Nation & World

Top U.S. diplomat in Peshawar, Pakistan, unhurt after ambush

Islamabad, Pakistan — Gunmen opened fire on a vehicle carrying the top U.S. diplomat in the volatile northwestern city of Peshawar Tuesday. But consul-general Lynne Tracy was unhurt as were the other two U.S. consular employees.

The assault comes as Pakistani security forces are battling Taliban militants in two areas that border Peshawar — the Bajaur tribal area and the valley of Swat. The extremists have vowed revenge, carrying out two suicide bomb attacks last week, although there was no claim of responsibility for the attempt on Tracy.

Tracy was attacked in her armor-plated vehicle just after she was driven out of her home in the university town residential district of Peshawar, the capital of the insurgency-plagued North West Frontier Province.

Gunmen leaped out of a Toyota Land Cruiser jeep, which blocked her vehicle, and sprayed it with bullets from automatic weapons, NWFP police chief Malik Naveed Khan said.

However, the bullets either did not hit or bounced off the armor of her vehicle. Her driver quickly reversed back into her home, knocking over a rickshaw in the panic, whose driver was taken to hospital.

"The people never pursued her," Khan said. "It's early to say (who was behind it), we are looking into all aspects."

The only damage was to the engine of Tracy's vehicle, which was hit by bullets that ricocheted off the road, said Khan.

The U.S. consulate is a fortress-like building, surrounded by rings of concrete and barbed wire, which is about a 20 -minute drive from Tracy's home. But the home of the consul-general is a regular-looking house that does not appear to have any special protection. Tracy, originally from Ohio, has held the post for two years.

Lou Fintor, a spokesman for the U.S. embassy in Islamabad, confirmed that a "security incident" had taken place in Peshawar involving a consulate vehicle in which no employee was injured, but would give no further details.

"The consulate is open and operating normally," said Fintor.

Around 100 Americans and Pakistanis work at the consulate in Peshawar, a tempting target for extremists. From there and the embassy in Islamabad, which are both thought to have a major CIA presence, U.S. officials monitor militant groups operating in Pakistan. Peshawar is located on the edge of the lawless tribal area, which is a base for Taliban and al Qaida operating in neighboring Afghanistan.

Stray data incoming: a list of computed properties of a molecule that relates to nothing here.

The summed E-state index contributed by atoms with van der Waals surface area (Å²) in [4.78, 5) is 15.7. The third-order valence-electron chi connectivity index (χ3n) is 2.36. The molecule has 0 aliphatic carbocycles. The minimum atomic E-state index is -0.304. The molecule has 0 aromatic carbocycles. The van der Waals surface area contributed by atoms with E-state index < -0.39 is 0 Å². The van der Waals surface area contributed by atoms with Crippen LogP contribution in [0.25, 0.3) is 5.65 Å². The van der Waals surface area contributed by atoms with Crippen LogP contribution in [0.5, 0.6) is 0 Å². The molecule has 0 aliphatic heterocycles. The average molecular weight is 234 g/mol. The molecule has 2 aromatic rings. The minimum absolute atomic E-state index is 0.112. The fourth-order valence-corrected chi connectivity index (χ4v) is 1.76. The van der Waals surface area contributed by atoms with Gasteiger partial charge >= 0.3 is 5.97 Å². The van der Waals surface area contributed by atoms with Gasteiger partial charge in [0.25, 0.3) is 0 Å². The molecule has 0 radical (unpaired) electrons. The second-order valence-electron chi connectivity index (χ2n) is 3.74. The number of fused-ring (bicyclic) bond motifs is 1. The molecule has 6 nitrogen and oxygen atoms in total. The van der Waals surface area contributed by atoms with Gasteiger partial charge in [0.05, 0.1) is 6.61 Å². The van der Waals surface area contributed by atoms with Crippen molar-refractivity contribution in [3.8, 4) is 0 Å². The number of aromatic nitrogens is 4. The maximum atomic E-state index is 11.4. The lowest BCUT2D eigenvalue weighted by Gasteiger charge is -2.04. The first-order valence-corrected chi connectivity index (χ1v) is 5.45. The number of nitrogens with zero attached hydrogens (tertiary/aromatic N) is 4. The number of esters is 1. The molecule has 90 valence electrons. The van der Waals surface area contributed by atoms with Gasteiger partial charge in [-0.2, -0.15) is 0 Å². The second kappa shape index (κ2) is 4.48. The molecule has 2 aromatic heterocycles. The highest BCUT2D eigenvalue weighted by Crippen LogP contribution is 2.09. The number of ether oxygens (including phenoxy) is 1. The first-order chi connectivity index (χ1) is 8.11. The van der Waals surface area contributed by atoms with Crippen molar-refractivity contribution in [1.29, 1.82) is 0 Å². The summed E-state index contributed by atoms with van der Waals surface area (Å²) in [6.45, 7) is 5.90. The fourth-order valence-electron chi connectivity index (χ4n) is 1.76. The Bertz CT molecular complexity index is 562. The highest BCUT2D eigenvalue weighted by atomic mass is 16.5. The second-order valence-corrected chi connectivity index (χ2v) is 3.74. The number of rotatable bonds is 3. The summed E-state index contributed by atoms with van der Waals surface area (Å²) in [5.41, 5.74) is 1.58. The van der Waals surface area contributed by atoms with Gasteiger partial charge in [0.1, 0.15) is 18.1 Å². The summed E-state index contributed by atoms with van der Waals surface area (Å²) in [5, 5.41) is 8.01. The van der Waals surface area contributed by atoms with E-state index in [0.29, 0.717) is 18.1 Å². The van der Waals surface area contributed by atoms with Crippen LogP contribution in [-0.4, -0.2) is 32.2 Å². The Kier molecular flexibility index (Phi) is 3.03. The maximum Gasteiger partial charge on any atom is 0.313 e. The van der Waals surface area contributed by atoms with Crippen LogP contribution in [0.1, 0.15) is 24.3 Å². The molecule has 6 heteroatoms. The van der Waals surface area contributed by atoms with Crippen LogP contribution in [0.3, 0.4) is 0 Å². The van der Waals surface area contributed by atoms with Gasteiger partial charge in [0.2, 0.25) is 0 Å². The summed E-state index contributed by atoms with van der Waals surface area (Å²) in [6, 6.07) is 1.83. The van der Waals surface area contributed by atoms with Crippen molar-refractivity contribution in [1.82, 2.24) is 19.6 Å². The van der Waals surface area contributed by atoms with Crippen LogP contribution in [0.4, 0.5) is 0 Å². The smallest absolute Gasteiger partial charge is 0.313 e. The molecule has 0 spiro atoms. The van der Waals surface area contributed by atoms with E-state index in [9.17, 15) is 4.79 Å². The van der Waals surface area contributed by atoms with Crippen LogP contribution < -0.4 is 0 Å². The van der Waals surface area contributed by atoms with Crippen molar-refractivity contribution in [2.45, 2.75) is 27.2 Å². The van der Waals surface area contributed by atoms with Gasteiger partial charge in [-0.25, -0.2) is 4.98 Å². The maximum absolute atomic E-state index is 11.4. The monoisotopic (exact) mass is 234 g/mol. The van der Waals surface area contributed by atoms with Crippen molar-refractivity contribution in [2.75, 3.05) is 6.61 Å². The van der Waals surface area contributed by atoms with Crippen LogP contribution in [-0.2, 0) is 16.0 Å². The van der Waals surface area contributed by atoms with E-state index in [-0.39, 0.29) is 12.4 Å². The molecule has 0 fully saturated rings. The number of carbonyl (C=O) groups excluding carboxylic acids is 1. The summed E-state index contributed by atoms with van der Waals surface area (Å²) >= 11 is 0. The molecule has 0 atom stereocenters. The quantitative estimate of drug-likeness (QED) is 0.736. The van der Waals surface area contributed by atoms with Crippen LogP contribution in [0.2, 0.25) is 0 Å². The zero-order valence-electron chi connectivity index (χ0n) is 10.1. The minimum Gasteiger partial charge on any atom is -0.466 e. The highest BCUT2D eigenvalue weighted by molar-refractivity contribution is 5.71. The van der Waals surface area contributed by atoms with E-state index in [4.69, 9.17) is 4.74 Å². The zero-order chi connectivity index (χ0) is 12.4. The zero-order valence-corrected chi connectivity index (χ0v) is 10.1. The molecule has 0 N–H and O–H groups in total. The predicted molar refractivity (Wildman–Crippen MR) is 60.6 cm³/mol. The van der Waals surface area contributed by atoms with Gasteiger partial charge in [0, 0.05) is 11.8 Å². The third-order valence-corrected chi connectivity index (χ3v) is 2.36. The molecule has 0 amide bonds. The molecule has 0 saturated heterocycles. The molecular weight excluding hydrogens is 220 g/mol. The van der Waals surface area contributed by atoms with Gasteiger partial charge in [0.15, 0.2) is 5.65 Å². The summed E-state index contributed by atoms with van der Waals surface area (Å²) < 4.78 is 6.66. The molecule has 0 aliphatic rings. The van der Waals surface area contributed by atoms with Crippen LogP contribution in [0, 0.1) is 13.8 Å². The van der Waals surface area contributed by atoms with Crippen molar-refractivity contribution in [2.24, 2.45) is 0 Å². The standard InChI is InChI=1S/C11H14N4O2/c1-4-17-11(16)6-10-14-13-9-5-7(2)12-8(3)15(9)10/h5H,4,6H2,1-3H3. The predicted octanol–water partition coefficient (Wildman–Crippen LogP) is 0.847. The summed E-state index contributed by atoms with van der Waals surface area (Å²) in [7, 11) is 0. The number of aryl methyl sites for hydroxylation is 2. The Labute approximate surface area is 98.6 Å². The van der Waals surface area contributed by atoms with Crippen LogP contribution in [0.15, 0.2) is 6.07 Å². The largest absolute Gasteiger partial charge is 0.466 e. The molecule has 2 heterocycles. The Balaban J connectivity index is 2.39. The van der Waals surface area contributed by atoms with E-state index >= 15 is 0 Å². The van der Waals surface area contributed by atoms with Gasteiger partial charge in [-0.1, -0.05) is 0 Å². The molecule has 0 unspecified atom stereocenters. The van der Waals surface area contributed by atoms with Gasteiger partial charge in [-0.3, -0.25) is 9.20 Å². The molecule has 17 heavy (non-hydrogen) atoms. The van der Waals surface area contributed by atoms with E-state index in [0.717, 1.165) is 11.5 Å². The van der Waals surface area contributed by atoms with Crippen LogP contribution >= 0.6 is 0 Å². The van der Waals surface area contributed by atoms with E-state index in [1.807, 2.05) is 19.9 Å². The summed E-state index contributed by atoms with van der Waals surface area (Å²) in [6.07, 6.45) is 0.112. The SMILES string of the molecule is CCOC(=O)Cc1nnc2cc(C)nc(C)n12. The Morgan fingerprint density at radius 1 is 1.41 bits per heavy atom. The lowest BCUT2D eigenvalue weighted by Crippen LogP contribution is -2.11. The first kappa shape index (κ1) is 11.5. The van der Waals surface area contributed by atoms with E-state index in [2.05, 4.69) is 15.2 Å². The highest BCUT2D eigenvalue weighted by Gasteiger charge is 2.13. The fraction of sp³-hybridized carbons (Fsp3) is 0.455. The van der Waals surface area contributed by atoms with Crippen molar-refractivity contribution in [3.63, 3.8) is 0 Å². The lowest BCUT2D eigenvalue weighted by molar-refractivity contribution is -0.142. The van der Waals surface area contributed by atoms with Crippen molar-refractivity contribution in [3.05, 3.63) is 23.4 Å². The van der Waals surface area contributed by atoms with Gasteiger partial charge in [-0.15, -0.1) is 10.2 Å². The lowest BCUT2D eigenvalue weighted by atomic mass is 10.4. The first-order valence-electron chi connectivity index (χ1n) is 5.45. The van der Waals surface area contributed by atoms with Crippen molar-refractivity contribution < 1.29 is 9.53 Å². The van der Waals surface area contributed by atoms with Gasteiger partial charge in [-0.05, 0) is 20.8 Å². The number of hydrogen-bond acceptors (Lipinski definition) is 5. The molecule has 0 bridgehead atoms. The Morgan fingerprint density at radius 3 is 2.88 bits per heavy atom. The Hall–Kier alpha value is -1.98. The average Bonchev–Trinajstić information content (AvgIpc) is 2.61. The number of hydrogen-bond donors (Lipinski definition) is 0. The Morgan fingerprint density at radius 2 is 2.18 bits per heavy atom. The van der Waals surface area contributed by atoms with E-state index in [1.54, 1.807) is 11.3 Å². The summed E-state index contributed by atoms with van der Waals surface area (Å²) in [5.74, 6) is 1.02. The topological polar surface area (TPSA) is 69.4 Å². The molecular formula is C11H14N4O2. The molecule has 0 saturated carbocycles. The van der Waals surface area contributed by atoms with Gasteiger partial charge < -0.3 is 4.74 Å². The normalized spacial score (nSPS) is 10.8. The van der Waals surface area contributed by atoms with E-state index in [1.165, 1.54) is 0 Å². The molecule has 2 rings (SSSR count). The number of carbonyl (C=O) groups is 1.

In 2006, a suicide car bomb attack on the U.S. consulate in Karachi killed an American diplomat. Earlier this year, a car bombing at the Danish embassy in Islamabad killed five Pakistanis.

Rustam Shah, an analyst who was formerly the Pakistani ambassador to Afghanistan, said that militants' anger against Pakistani army operations might also be directed against U.S. interests.

"They (the militants) believe this force has become a stooge, promoting someone else's agenda," said Shah. "They regard them as America's mercenaries."

Separately, three contenders put in their nominations for the contest to be the next president of Pakistan Tuesday, including Asif Ali Zardari, widower of slain former Prime Minister Benazir Bhutto, who is almost certain to win. Zardari lodged his nomination as details emerged of court documents in London, in which his doctors declared just last year that he was suffering severe psychiatric problems.

Zardari's defense had filed the court papers, reported in the Financial Times, in a successful attempt to postpone a court hearing over corruption allegations.

A spokesperson for Zardari's Pakistan People's Party, Farahnaz Ispahani, said Zardari "was indeed unwell for a time after his release from prison (in 2004). He is now in good health. Distorting the private health records of our nation's leader is a remnant of a darker era of our national history."

Shah is a McClatchy special correspondent


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